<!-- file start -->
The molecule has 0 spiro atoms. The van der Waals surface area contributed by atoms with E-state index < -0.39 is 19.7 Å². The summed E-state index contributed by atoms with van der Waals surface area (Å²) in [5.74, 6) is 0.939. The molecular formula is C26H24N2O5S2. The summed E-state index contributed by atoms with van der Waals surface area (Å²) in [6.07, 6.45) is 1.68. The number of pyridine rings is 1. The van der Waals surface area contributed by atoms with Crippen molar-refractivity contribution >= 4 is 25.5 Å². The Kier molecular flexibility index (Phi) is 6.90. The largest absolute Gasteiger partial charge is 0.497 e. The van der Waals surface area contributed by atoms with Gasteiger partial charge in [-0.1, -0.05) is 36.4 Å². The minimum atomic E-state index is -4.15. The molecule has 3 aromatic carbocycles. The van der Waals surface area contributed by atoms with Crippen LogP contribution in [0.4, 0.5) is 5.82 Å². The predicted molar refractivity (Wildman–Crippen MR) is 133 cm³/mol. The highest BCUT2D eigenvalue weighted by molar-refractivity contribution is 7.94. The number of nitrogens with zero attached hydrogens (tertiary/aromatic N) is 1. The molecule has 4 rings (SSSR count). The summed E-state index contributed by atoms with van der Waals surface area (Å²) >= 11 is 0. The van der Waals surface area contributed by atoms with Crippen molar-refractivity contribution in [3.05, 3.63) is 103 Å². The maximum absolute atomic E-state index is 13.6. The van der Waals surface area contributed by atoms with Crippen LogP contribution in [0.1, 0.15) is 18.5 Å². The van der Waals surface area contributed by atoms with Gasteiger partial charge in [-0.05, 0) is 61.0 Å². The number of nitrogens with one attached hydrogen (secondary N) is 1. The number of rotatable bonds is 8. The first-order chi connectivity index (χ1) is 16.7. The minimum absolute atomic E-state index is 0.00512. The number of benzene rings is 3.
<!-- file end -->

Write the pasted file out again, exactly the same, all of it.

The molecule has 0 spiro atoms. The van der Waals surface area contributed by atoms with E-state index < -0.39 is 19.7 Å². The summed E-state index contributed by atoms with van der Waals surface area (Å²) in [5.74, 6) is 0.939. The molecular formula is C26H24N2O5S2. The summed E-state index contributed by atoms with van der Waals surface area (Å²) in [6.07, 6.45) is 1.68. The number of pyridine rings is 1. The van der Waals surface area contributed by atoms with Crippen molar-refractivity contribution >= 4 is 25.5 Å². The Kier molecular flexibility index (Phi) is 6.90. The largest absolute Gasteiger partial charge is 0.497 e. The van der Waals surface area contributed by atoms with Gasteiger partial charge in [-0.1, -0.05) is 36.4 Å². The minimum atomic E-state index is -4.15. The molecule has 3 aromatic carbocycles. The van der Waals surface area contributed by atoms with Crippen LogP contribution in [0.4, 0.5) is 5.82 Å². The predicted molar refractivity (Wildman–Crippen MR) is 133 cm³/mol. The highest BCUT2D eigenvalue weighted by molar-refractivity contribution is 7.94. The number of nitrogens with zero attached hydrogens (tertiary/aromatic N) is 1. The molecule has 4 rings (SSSR count). The summed E-state index contributed by atoms with van der Waals surface area (Å²) >= 11 is 0. The van der Waals surface area contributed by atoms with Crippen molar-refractivity contribution in [3.05, 3.63) is 103 Å². The maximum absolute atomic E-state index is 13.6. The van der Waals surface area contributed by atoms with Crippen LogP contribution in [0.1, 0.15) is 18.5 Å². The van der Waals surface area contributed by atoms with Gasteiger partial charge in [-0.05, 0) is 61.0 Å². The number of nitrogens with one attached hydrogen (secondary N) is 1. The number of rotatable bonds is 8. The first-order chi connectivity index (χ1) is 16.7. The minimum absolute atomic E-state index is 0.00512. The number of benzene rings is 3.